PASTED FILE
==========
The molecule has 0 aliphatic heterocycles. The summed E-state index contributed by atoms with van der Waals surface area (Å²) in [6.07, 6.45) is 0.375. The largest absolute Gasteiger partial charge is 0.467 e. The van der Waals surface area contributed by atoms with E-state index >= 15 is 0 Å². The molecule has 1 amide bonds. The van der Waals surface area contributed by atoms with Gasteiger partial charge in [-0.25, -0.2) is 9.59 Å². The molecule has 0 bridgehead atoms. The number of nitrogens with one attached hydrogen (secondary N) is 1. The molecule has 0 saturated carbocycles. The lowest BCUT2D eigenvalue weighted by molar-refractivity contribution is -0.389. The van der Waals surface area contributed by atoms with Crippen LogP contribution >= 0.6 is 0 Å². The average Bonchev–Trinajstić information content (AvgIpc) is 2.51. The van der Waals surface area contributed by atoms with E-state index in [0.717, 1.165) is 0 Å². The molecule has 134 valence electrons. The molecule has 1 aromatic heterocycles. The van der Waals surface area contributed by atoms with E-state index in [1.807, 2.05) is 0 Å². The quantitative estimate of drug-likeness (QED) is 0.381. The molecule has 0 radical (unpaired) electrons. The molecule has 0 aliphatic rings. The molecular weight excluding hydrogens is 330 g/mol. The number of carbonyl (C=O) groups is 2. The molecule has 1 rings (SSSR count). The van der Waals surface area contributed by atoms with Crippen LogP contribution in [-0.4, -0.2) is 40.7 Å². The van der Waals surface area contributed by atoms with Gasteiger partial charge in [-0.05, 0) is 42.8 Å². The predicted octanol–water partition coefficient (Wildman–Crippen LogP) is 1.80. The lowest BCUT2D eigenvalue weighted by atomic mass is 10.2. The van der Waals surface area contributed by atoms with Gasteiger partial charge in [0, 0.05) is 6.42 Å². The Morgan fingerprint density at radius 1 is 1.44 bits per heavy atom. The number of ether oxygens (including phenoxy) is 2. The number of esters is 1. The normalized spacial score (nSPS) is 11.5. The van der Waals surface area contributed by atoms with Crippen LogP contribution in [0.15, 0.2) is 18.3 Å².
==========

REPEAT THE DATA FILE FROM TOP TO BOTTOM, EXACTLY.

The molecule has 0 aliphatic heterocycles. The summed E-state index contributed by atoms with van der Waals surface area (Å²) in [6.07, 6.45) is 0.375. The largest absolute Gasteiger partial charge is 0.467 e. The van der Waals surface area contributed by atoms with E-state index >= 15 is 0 Å². The molecule has 1 amide bonds. The van der Waals surface area contributed by atoms with Gasteiger partial charge in [-0.25, -0.2) is 9.59 Å². The molecule has 0 bridgehead atoms. The number of nitrogens with one attached hydrogen (secondary N) is 1. The molecule has 0 saturated carbocycles. The lowest BCUT2D eigenvalue weighted by molar-refractivity contribution is -0.389. The van der Waals surface area contributed by atoms with Crippen LogP contribution >= 0.6 is 0 Å². The average Bonchev–Trinajstić information content (AvgIpc) is 2.51. The van der Waals surface area contributed by atoms with E-state index in [0.717, 1.165) is 0 Å². The molecule has 134 valence electrons. The molecule has 1 aromatic heterocycles. The van der Waals surface area contributed by atoms with E-state index in [1.807, 2.05) is 0 Å². The quantitative estimate of drug-likeness (QED) is 0.381. The molecule has 0 radical (unpaired) electrons. The molecule has 0 aliphatic rings. The molecular weight excluding hydrogens is 330 g/mol. The number of carbonyl (C=O) groups is 2. The molecule has 1 rings (SSSR count). The van der Waals surface area contributed by atoms with Crippen LogP contribution in [-0.4, -0.2) is 40.7 Å². The van der Waals surface area contributed by atoms with Gasteiger partial charge in [-0.05, 0) is 42.8 Å². The predicted octanol–water partition coefficient (Wildman–Crippen LogP) is 1.80. The lowest BCUT2D eigenvalue weighted by atomic mass is 10.2. The van der Waals surface area contributed by atoms with Gasteiger partial charge in [0, 0.05) is 6.42 Å². The Morgan fingerprint density at radius 1 is 1.44 bits per heavy atom. The number of ether oxygens (including phenoxy) is 2. The number of esters is 1. The normalized spacial score (nSPS) is 11.5. The van der Waals surface area contributed by atoms with Crippen LogP contribution in [0.15, 0.2) is 18.3 Å².